On why I think life is more like a pinball machine than a roller coaster

Choice.
Decisions. 
Ability to choose. 
At least some things. 
Sometimes.

***

As much as I hate to admit it, I quite like Ronan Keating’s “Life is a roller coaster” song. I don’t agree with him though. I think it’s more like a pinball machine.

***

Until a couple of weeks ago, I’d only ever played pinball on the computer, or on a board so old it actually had pins (=nails) in.

Then I went to a national pinball convention. I lost track of how many different machines I played on/with, but it was “many”.

I even had a go at the “classic” tournament. Classic because it features older machines. I wasn’t very good, but I also wasn’t the very worst (by quite a long way), so I was chuffed, considering that it was my very tournament on my very first day of practise.

Anyway.

On a roller coaster, you get into your seat at the beginning and “just have to ride it” until you get off at the other end. You have absolutely no control over what happens in between. Okay, you can control some of your reaction. You can probably choose to scream or throw your hands in the air or close your eyes….or not. You probably can’t choose whether or not to throw up afterwards. You certainly can’t choose the direction or when to stop or change speed.

Pinball is different.

Granted, there is a lot of chance involved, (pinball machines were even banned in the past because they were considered purely based on luck), and there are things you can’t control, like what the bumpers do when you hit them, what lights up when you go past, what the noises sound like, how many points you get for various sequences.

On the other hand, because you control the flippers, there’s also a lot of input potential. You have to choose to do something with that potential, and it helps to have the skill to achieve the desired effect (like getting the ball to go up the ramp or into one of the holes), but it’s there. If you don’t do anything, the ball does its thing briefly, then falls through the gap between the flippers and you die.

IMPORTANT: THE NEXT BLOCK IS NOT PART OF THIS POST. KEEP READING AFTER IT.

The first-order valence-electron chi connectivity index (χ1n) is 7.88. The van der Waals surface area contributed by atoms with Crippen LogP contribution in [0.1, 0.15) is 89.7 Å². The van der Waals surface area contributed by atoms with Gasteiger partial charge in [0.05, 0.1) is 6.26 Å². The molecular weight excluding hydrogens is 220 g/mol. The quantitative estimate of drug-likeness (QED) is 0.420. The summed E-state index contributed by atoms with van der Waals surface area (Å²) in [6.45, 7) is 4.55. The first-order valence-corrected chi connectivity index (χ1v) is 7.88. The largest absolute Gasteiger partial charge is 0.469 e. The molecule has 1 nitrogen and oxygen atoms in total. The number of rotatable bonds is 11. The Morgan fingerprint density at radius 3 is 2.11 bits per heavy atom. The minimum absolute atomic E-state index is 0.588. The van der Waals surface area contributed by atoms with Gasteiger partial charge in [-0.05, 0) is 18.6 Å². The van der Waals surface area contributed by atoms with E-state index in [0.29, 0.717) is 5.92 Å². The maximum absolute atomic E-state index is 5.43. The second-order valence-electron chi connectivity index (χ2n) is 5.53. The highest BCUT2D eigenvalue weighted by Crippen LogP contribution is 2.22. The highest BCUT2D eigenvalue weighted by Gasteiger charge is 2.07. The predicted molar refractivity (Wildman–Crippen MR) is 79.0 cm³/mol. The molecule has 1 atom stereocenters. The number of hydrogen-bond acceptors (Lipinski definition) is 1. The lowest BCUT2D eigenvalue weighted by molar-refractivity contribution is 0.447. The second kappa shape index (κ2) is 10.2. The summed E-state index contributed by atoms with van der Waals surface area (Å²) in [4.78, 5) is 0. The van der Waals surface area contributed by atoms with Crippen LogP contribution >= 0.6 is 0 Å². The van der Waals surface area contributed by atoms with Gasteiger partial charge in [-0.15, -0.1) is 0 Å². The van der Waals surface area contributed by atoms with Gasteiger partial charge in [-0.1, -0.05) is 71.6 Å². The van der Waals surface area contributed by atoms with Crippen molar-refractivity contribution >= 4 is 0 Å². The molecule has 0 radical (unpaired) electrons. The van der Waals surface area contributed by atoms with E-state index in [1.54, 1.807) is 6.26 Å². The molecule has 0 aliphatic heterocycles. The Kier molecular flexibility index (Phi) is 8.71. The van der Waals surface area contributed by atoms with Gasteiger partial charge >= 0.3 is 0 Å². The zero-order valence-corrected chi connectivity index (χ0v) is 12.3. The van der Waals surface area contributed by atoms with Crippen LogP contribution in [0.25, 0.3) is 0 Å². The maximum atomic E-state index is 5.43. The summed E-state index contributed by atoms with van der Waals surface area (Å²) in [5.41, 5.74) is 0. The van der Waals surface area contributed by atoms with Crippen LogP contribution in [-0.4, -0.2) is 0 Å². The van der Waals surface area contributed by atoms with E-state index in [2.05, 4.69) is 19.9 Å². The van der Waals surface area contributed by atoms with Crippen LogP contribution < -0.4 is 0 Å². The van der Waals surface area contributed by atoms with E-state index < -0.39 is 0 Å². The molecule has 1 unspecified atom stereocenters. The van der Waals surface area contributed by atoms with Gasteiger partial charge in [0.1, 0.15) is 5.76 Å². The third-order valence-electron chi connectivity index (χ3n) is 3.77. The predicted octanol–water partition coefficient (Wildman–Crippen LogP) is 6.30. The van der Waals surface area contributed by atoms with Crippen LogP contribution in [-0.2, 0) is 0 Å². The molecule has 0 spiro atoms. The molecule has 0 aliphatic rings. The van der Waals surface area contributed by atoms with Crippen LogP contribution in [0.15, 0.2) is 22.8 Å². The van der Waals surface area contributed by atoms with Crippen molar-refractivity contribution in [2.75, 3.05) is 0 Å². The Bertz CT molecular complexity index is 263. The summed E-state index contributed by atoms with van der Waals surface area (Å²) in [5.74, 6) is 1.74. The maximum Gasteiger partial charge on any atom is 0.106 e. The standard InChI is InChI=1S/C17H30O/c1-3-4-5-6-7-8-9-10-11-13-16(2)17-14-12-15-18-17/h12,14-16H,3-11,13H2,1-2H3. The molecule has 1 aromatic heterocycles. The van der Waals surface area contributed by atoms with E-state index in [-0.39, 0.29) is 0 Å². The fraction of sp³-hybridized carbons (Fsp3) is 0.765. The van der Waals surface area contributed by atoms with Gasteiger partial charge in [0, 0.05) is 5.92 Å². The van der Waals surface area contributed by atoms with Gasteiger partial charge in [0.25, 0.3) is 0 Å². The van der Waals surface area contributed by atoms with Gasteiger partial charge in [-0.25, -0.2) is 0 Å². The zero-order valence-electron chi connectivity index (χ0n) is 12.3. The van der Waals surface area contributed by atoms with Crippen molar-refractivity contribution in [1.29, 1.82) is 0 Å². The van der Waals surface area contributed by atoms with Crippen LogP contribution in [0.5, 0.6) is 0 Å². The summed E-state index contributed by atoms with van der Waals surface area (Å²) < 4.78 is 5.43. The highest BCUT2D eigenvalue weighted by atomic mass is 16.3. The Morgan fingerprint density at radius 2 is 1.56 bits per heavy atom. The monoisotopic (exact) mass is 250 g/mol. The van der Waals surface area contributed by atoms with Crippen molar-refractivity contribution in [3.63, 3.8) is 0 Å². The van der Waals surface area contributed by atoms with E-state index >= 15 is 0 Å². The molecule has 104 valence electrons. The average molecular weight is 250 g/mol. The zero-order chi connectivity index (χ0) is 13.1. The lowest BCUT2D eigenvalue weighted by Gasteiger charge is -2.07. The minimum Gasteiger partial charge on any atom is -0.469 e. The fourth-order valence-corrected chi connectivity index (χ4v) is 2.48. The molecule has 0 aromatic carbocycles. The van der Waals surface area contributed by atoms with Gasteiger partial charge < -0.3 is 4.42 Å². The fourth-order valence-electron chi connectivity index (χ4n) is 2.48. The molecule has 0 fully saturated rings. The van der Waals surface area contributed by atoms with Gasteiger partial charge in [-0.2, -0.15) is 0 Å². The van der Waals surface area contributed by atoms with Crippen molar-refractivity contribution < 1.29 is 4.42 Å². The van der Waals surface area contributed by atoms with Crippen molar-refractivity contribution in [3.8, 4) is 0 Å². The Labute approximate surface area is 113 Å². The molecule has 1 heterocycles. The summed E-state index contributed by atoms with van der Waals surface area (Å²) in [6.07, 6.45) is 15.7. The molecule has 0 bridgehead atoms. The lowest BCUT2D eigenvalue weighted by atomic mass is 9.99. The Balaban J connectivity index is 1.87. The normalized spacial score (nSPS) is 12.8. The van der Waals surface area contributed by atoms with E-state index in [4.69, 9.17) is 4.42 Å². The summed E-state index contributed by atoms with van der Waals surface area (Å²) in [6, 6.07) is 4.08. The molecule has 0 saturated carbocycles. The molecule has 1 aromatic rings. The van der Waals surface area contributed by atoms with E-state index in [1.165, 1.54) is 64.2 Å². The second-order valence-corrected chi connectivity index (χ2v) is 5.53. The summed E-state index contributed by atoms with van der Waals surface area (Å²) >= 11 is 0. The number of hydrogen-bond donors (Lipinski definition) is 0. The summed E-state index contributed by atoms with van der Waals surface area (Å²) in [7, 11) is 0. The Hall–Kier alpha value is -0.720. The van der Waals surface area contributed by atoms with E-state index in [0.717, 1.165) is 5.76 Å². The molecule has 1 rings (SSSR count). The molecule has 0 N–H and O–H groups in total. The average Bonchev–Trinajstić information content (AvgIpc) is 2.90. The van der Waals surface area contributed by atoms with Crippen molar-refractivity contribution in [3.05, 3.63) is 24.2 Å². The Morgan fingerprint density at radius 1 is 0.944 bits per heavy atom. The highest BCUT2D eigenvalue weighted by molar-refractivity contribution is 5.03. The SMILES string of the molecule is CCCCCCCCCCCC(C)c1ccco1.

If you do manage to catch/hit the ball, you prolong that life. That gives you the next chance and the next and the next.

Sometimes, reaching a certain number of points, or activating certain areas creates something like a safety net. Even if you would normally die, you don’t, you get a new ball instead and can carry on playing. Even if you don’t achieve those bonus lives, you still have 2 further chances, or 4 depending on the machine. You can aim for things, learn what happens if you hit and if you miss. Sometimes you aim for the ramp and land in a hole. Sometimes landing in the hole is bad, sometimes it takes you to a different level where you unlock new possibilities. Sometimes you can die on that level, sometimes it catapults you back onto the first level with new energy and extra points, lives or abilities. Sometimes, regardless of skill and determination, the ball will suddenly take up nosediving and head down between the flippers without any warning, and with no chance to stop it.

Occasionally you get into a ‘Dauerschleife’, a routine of going round and round and round the same route: Flipper, bumper, bumper, light, flipper, bumper, bumper, light. To get out, you have to change something. Anything. Different angle, different strength, different timing. Sometimes that’s risky, sometimes it just feels risky. Sometimes the new ‘route’ is chaotic, sometimes it leads to a new Dauerschleife, sometimes it’s not exactly chaotic, but is continuously changing. That’s the most common. Change.

Occasionally, doing the same thing twice results in different outcomes, depending on what you did previously.